dropbox tracer

I’m just finishing off a shopping cart for an Irish examination papers website, and was thinking about what I have learned from this site and how I could improve it in future sites.
One of the things I learned in this one is that the basket of a shopping cart must not be visible at all times, as it can get quite large. In the present example, I have solved this by hiding the basket, unless explicitly displayed (see the "[show]" link in the Basket area (one you have added something to the cart)).
I was considering going a step further in the next project, though – maybe just displaying a basket icon in the top-right of the page, which symbolises the shopping cart – clicking on it would open up a view of the basket.
Then, it occured to me that it could get very user-unfriendly – how would the shoppers know where to look for their stuff?
The answer is that I would have to show them.
In Microsoft’s Windows Update site, when you click to add an item to the product list to download, the item appears to float up and into a drop-box, giving a very good analogy of putting an item into the box for later. This solves two problems – first, it shows that something is actually happening (which can be a problem in AJAX!!), and secondly, it shows where to look for the item.
So, I’ve written a simple function which can do something similar.
Here is the demo
What it does is that when you click on an action link, it "shows" a box being placed in another box. I will use this in future shopping carts to "show" items being placed in the cart.
The usage of it is incredibly simple. All you need to do is link to this file, and start off the thing with this:

boxdropTracer('from','to');

In the above, "from" is the id of the element being placed in the other element "to".

5 Comments.

  1. That is realy excelent idea. But there are some problems in older opera version with opacity.  This href="javascript:boxdropTracer(‘from’,’to’);"could be easily replaced with
    href="#something"  onclick="boxdropTracer(this,’to’);return false;"
    because var fromEl=document.getElementById(idFrom) could be just var fromEl=idFrom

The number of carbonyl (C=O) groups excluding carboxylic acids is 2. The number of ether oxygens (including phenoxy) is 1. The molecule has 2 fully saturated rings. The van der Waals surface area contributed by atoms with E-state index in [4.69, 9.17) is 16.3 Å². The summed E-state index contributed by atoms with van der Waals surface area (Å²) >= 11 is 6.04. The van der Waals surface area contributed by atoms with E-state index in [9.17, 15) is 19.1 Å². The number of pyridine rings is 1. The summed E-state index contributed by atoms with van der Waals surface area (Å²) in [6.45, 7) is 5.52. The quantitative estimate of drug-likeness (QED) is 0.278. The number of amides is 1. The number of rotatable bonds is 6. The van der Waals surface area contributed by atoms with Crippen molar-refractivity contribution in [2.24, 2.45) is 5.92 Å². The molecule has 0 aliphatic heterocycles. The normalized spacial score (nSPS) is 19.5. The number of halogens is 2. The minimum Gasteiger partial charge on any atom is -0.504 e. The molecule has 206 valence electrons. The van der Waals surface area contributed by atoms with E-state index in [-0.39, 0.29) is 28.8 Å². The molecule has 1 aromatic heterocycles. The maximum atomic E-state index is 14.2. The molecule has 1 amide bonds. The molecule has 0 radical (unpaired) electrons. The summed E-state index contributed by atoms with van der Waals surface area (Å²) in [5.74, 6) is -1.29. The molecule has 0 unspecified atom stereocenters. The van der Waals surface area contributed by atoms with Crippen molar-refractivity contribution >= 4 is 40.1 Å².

If you dont have to use id of clicked href, you can simply
    remove onclick from html and remove script for opera and old browsers.

    just ad some id to shop area and then call everything with

    function init(){
    var kde=document.getElementById(‘shop’)
    var co=kde.getElementsByTagName(‘a’)
    for(var i=0;i<co.length;i++){
    co[i].onclick=function(){
    boxdropTracer(this,’to’);return false;
    }
    }
    }
    op7=window.opera&&!window.XMLHttpRequest;
    if(d.childNodes&&!op7){window.onload=init;}

    Also are there some forgoten +’px’ that is why it is not work with doctype.

    But it is realy beautifull, what is the copyrigth for that?
    I uploaded a test to here http://xy.wz.cz/verens-test/js-shoping-cart.html
    and with correct extension http://xy.wz.cz/verens-test/js-shoping-cart.xhtml

  2. I thought of using the this object, but considering that I was thinking of using it in a cart system where the click is actually on a shared button (“add to cart” adds multiple items – not one – see the example site I mentioned), it made sense for me to name both elements, so I could call the function in a loop.
    I haven’t tried this in Opera, but I don’t anticipate a problem – I’m in Konqueror at the moment, which also does not do opacity – there is no usability problem with a fully opaque rectangle instead of a transparent one – the opacity was really just eye candy.

    Nice example. The background image in the tracer really adds some extra glitz to it!

  3. Fred, sorry – forgot to comment on the copyright – freeware!

  4. Thanks a lot, I am thinking about using it for photo gallery. 

  5. Cool. Don’t forget to post a URL once it’s up! An example of it in a live application: ExamCraft.ie – an AJAX-based shopping cart

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